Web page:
Icelandic rock-and-folk band Kaleo had a busy, successful year touring and performing across the country. But, the band also notably released its debut album, A/B, on June 10, and it has already captured many people’s attention.
In February, The PHOENIX interviewed lead singer Jökull Júlíusson (who goes by JJ). At the time, the band prepared to embark on its first headlined tour called Way Down We Go. Throughout the tour, the band hit many big cities such as Nashville, Los Angeles and New York City, and its popularity has grown consistently since then. By the end of June, Kaleo was asked to perform on “Late Night With Seth Meyers.”
The cover art for the album is a black-and-white display of four hand- prints, one from each band member. The cover is symbolic not only of every member’s identity, but of the true hard work each has contributed to the music. It subtly hints at a passive message: Real music is made at the hands of the creators.
The first song off the album is called “No Good,” a song that encompasses all things hardcore rock-and-roll. It sounds like something from the climax of an action film when rebellious criminals are being chased down for their careless motivations. With its intense use of electric guitars, drums and strong vocals, it’s clear that “No Good” is the most powerful song on A/B.
Although the LP starts off with a bang, the second track “Way Down We Go” is particularly notable. Kaleo can credit their success to this specific song, as it has received radio play off various stations and it already has over 25 million plays on Spotify. Compared to the other songs on the album, which mostly have country/folk influences, “Way Down We Go” has its own spin on things. Unlike “No Good,” for example, this song is much slower and contains heavy elements of blues as the singer’s raw voice carries throughout with a soulful expression of sorrow.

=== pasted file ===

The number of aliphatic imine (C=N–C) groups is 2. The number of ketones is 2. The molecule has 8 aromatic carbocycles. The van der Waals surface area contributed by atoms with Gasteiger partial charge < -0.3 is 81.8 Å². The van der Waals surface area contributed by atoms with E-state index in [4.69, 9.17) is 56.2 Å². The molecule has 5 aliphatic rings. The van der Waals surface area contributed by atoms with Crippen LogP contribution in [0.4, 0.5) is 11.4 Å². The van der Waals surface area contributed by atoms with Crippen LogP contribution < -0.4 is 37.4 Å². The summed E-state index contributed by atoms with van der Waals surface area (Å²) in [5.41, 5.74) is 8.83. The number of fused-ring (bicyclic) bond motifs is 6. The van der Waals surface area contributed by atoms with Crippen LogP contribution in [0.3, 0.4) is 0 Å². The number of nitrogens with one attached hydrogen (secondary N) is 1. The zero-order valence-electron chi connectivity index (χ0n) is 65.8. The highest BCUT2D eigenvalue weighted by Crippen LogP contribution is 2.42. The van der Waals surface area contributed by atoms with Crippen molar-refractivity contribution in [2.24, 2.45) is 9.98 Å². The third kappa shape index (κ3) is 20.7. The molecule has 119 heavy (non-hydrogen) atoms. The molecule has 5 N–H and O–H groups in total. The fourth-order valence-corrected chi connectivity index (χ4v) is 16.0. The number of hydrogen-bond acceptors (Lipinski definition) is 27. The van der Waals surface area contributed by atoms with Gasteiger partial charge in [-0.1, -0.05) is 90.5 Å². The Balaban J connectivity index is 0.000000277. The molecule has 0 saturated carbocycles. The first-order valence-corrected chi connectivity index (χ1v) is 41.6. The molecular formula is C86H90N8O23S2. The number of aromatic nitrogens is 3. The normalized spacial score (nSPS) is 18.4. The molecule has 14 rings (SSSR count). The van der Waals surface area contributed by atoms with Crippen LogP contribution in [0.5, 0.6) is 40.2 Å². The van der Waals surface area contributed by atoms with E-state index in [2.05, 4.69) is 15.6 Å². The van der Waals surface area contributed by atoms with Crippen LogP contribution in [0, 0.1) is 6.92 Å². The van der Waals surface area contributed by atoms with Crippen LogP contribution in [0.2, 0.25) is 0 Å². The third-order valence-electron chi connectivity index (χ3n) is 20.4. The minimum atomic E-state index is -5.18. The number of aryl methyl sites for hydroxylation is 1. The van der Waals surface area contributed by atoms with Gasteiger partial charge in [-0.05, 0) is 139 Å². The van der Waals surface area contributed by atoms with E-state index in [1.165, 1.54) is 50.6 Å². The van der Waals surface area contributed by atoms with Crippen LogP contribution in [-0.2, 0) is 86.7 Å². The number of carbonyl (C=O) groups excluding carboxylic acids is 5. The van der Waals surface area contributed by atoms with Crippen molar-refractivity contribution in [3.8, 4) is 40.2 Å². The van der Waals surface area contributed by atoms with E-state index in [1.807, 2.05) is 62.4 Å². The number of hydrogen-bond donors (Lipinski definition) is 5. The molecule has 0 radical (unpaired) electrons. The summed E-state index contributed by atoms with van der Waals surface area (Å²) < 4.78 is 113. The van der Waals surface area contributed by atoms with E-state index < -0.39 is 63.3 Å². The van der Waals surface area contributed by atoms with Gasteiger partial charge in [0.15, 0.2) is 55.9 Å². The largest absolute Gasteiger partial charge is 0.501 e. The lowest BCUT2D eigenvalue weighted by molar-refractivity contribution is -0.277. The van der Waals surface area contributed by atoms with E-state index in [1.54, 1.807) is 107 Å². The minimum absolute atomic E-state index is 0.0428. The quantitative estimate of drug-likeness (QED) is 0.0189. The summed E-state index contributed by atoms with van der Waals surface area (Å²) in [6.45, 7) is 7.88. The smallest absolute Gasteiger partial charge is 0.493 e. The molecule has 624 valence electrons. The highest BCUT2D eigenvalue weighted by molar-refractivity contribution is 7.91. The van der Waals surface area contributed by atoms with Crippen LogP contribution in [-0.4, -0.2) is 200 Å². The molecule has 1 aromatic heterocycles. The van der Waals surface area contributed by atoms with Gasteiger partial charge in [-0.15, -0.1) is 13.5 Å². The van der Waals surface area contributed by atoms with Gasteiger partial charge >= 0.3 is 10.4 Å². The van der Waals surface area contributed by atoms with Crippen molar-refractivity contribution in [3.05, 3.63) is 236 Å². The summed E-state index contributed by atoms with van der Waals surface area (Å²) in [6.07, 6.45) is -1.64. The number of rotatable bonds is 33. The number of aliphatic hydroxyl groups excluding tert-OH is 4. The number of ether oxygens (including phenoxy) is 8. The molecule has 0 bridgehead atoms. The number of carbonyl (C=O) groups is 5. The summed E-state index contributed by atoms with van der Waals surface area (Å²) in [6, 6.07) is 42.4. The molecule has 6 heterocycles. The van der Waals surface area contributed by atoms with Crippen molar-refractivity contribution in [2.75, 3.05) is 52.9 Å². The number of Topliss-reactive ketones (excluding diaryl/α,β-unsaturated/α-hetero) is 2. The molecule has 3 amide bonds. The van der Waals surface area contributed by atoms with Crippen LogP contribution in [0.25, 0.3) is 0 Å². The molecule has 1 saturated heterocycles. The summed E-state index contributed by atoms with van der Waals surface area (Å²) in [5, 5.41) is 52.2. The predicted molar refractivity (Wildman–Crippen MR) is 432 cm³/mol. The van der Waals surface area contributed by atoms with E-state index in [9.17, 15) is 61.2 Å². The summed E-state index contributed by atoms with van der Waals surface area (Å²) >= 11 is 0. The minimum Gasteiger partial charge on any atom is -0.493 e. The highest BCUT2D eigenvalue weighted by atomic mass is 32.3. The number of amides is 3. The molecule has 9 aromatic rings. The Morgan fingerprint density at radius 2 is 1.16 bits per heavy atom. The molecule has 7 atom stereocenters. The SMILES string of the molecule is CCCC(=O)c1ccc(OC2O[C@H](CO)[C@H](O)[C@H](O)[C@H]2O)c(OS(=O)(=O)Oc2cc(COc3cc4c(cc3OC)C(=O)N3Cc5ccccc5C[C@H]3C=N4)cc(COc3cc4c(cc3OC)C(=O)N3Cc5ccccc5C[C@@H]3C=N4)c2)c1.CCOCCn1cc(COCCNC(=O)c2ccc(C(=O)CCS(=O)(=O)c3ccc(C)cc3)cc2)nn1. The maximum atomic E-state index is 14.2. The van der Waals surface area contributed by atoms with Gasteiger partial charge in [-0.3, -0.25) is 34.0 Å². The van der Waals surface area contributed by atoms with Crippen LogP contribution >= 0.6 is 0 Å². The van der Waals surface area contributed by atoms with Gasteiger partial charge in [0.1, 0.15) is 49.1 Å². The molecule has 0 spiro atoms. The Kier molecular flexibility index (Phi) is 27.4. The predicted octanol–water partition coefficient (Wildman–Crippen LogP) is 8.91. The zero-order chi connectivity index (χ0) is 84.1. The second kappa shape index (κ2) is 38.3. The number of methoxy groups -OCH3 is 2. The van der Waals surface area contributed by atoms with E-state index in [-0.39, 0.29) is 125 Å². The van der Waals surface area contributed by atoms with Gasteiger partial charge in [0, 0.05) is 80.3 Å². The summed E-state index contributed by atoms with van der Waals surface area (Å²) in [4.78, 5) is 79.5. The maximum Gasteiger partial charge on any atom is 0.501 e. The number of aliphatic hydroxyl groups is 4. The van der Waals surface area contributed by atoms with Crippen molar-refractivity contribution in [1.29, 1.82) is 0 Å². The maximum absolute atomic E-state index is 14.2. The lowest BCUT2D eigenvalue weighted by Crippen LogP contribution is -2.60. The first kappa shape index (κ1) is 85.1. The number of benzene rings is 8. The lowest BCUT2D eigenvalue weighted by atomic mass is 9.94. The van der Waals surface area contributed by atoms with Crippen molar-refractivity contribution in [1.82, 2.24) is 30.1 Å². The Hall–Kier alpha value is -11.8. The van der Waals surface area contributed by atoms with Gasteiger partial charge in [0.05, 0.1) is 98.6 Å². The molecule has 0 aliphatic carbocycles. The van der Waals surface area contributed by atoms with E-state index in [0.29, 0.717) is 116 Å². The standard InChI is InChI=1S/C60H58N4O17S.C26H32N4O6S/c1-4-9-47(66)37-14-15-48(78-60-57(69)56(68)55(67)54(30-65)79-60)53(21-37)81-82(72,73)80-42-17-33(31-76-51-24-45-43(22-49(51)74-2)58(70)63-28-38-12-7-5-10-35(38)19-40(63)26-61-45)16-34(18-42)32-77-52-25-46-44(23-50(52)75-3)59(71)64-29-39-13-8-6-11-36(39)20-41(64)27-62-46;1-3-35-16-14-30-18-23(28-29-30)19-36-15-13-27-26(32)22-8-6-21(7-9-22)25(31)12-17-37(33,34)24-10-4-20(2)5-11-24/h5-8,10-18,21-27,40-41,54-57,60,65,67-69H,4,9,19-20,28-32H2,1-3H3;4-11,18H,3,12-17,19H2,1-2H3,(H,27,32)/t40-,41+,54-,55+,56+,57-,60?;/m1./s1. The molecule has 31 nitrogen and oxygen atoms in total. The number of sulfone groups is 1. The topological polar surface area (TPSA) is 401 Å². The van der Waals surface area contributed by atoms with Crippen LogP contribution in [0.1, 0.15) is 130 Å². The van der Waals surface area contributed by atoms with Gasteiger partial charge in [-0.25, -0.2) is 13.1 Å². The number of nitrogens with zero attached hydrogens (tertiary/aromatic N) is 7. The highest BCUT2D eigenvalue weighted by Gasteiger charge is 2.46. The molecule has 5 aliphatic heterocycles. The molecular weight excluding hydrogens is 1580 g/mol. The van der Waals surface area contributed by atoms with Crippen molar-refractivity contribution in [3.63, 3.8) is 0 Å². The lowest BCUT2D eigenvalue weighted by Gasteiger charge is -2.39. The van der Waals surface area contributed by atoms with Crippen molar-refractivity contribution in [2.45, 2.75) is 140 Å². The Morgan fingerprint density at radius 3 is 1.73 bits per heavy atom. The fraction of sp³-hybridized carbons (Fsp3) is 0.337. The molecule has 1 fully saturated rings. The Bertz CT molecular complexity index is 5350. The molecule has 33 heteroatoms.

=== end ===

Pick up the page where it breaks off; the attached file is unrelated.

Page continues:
Kaleo’s diverse sound includes unexpected rock and country inspirations, and a soulful enactment of emotion that is best communicated in the group’s take on blues. That’s what makes Kaleo so talented in its music— the musicians don’t forget that better tunes and better days come from a foundation of sorrow.
The next track on A/B is called “Broken Bones,” a song that has traces of country, with a beat at the beginning that is reminiscent of the Old West: Cowboys strutting in their heavy boots with guns strapped to their hips. As odd as that sounds, I’ve never listened to a band that has made me visualize a theme or culture so vividly.
In February, JJ told The PHOENIX that “I Can’t Go On Without You” is one of the most personal cuts on the LP. The six-minute song concludes the album and leaves the listener feeling a bit nostalgic and reflecting on one’s own experiences. It’s a heartbreaking song with solemn chords that never seem to brighten up. The song includes the phrase that people involved in unsteady relationships know so well: “She loves me, she loves me not.”
A/B features the songs that Kaleo is most known for, such as “All The Pretty Girls,” “Vor í Vaglaskógi” and “Way Down We Go.” My only issue with the record was that it could have been longer.
A number of songs on the record were previously released singles, and as a result it felt as though I had heard a large portion of the project before it even came out. But then again, it’s a new band in the process of establishing a stable ground in the tricky world of music. I’m hopeful that Kaleo has more new and exclusive songs that are waiting to be released to the world.
Currently, Kaleo is on its Handprint Tour where it will play two shows at the Chicago House of Blues (along with The Wind and The Wave) on Oct. 13 and 14. Tickets are $22 and are available on their website.